Wednesday, December 17, 2008

Picture Tag: A Picture Really Is Worth A Thousand Words

The Explanation

My normal routine in the morning once I'm at work is to procure the necessary caffeinated beverage, turn on the computer, check email, then hit the blog scroll for updated posts. Sometimes a blog that I subscribe to leads to an other's blog which leads to an other's blog, much like Amazon's 'if you liked this, you might like this to' link. While following a link of bloggers, I ran across GingerMagnolia's blog post about a picture tag. The idea was that you are supposed to post the 6th photo on the 6th page of your computer’s picture files, and also on whatever photo-sharing website you use.

While writing this post I'm not at home. Therefore, I do not have my laptop in front of me. However, I do have some pictures on this particular computer and I do utilize a photo-sharing website. I have decided to complete this picture tag. The results brought back two very nostalgic moments for me. Both made me tear up a bit. Let me share with you.

Picture Tag #1: : The Photo-Sharing Site

Last year one of the High School's Business Partners (BP) sponsored a visitation trip to WVU. The BP (Business Partner) set some guidelines as to the students that would attend the trip. The High School pulls from some areas that are more poverty ridden than most other areas in Kanawha Valley. Some of our students will be first generation to graduate from high school. Some of our students want to go to college, but struggle to find enough financial aid. Many of our students that do realize that college is a possibility will be first generation college students and hopeful graduates. Most of our students go into the blue collar workforce, mostly the mines. Our BP wants to help change the attitude that college is an impossibility, by granting students the opportunity to see what else is out there, that there are other possibilities, goals, and dreams. Those of us at The High School are very grateful for what our BP and all of our other Partners do for the school and our students. So as I stated before, there were some guidelines.

1. Students needed to be Juniors.
2. Potential first generation college student.
3. Most likely their parents wouldn't or couldn't take them on college visitation days.
4. Teacher recommended.

Seeing that I am a WVU alum and I still have many connections to the University via friends who still live there and friends who work for the University, I was asked to put the trip together. I worked with the folks at the Visitors Resource Center in Morgantown and a friend works in an upper level of the University. If you haven't been to the new visitation center...go. They have put together a wonderful facility. It is very informative, great design, wonderful employees, and the ability to host a number of people and bring guest lecturers in. The director of the Center brought in a representative from the recruiting office and from financial aid to inform students of admission regulations and how to find the money to go to school.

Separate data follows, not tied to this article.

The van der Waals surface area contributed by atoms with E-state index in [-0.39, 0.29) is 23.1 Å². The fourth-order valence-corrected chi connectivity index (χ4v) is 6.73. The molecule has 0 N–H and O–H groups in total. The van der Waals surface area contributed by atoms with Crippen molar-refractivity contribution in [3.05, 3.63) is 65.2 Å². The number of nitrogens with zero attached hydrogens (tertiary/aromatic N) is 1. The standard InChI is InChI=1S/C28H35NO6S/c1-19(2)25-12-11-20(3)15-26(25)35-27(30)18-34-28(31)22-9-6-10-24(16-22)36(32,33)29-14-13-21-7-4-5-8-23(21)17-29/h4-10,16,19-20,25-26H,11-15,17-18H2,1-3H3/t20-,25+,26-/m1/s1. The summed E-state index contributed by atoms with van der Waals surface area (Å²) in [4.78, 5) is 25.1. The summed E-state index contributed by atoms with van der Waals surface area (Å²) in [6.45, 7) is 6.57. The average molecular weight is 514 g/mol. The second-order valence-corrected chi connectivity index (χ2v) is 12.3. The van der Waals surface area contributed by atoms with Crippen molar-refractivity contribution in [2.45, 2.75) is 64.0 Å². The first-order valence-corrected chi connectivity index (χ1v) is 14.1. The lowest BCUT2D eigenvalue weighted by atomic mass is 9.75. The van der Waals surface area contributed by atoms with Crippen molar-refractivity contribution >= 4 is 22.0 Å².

To make a long story short, the students were treated to a Greyhound bus for transportation to and from Morgantown rather than the Cheese Mobile. (TeacherChez was grateful too!) They experience a day in the life of a college student. From touring classrooms and meeting current professors and students, having a one on one with WVU's then President, eating lunch in the Mountainlair with other students, to being able to walk on to Mountaineer Field with WVU's very own Mountaineer Brady Campbell. I took this picture as 28 kids walked through the tunnel that the band and football team walk through on Saturdays to enter and run around on Mountaineer Field! It was quite possible one of the coolest moments to experience and to see kids experience. I cried when I took the picture; it's a good thing I was in the back so the kids didn't see me. I doubt they would have minded, a few of the boys were shedding tears too.

Photo Tag #2: From My Hard Drive

My uncle has a new hobby...genealogy. In his search to find and document our roots, he has also been putting all of the family pictures on the Internet at a share-site, so that we can share them have them documented. As he updates, I have been snagging a few at a time for a project that I have in mind for the future.

The picture is of my grandparents in the very late '70's or the very early '80's. If you look to the right of the picture, I believe that is a 3-4 year old Chez. I was born in 1977. Therefore, I'm thinking this picture is most likely dated 1980. Nonetheless, I adore my grandparents. (Feel free to read my short story Dancing Lessons to determine exactly how much I adore them. It truly is a sweet story.) My grandfather is no longer with us. He lost a fight to Parkinson's when I was a junior in college. My grandmother has since remarried. Her husband happens to be one of my grandfather's best friends. It was awkward at first, but now it makes sense.

I can't remember exactly where this picture was taken, but it caught my grandparents sharing a very loving moment. They always were very much in love. It shows here. It makes my heart swell.

No comments: